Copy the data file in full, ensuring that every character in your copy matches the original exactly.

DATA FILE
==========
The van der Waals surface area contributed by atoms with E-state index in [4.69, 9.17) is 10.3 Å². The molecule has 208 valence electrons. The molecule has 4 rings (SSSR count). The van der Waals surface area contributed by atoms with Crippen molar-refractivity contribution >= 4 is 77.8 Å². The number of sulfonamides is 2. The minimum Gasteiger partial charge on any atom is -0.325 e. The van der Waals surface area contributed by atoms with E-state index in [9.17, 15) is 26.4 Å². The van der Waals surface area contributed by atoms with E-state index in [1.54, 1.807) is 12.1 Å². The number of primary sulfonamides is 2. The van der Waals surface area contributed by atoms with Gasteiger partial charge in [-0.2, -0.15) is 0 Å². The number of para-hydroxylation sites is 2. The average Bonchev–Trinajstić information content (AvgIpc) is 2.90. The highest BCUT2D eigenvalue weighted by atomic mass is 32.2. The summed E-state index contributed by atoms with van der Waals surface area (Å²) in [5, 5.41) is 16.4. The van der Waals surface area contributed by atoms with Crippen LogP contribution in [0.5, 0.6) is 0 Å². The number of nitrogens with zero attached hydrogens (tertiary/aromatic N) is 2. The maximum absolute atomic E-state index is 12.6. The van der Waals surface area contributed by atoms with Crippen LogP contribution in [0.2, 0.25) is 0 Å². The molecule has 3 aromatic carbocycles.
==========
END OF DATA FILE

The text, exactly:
The van der Waals surface area contributed by atoms with E-state index in [4.69, 9.17) is 10.3 Å². The molecule has 208 valence electrons. The molecule has 4 rings (SSSR count). The van der Waals surface area contributed by atoms with Crippen molar-refractivity contribution >= 4 is 77.8 Å². The number of sulfonamides is 2. The minimum Gasteiger partial charge on any atom is -0.325 e. The van der Waals surface area contributed by atoms with E-state index in [9.17, 15) is 26.4 Å². The van der Waals surface area contributed by atoms with E-state index in [1.54, 1.807) is 12.1 Å². The number of primary sulfonamides is 2. The van der Waals surface area contributed by atoms with Gasteiger partial charge in [-0.2, -0.15) is 0 Å². The number of para-hydroxylation sites is 2. The average Bonchev–Trinajstić information content (AvgIpc) is 2.90. The highest BCUT2D eigenvalue weighted by atomic mass is 32.2. The summed E-state index contributed by atoms with van der Waals surface area (Å²) in [5, 5.41) is 16.4. The van der Waals surface area contributed by atoms with Crippen LogP contribution in [0.5, 0.6) is 0 Å². The number of nitrogens with zero attached hydrogens (tertiary/aromatic N) is 2. The maximum absolute atomic E-state index is 12.6. The van der Waals surface area contributed by atoms with Crippen LogP contribution in [0.2, 0.25) is 0 Å². The molecule has 3 aromatic carbocycles.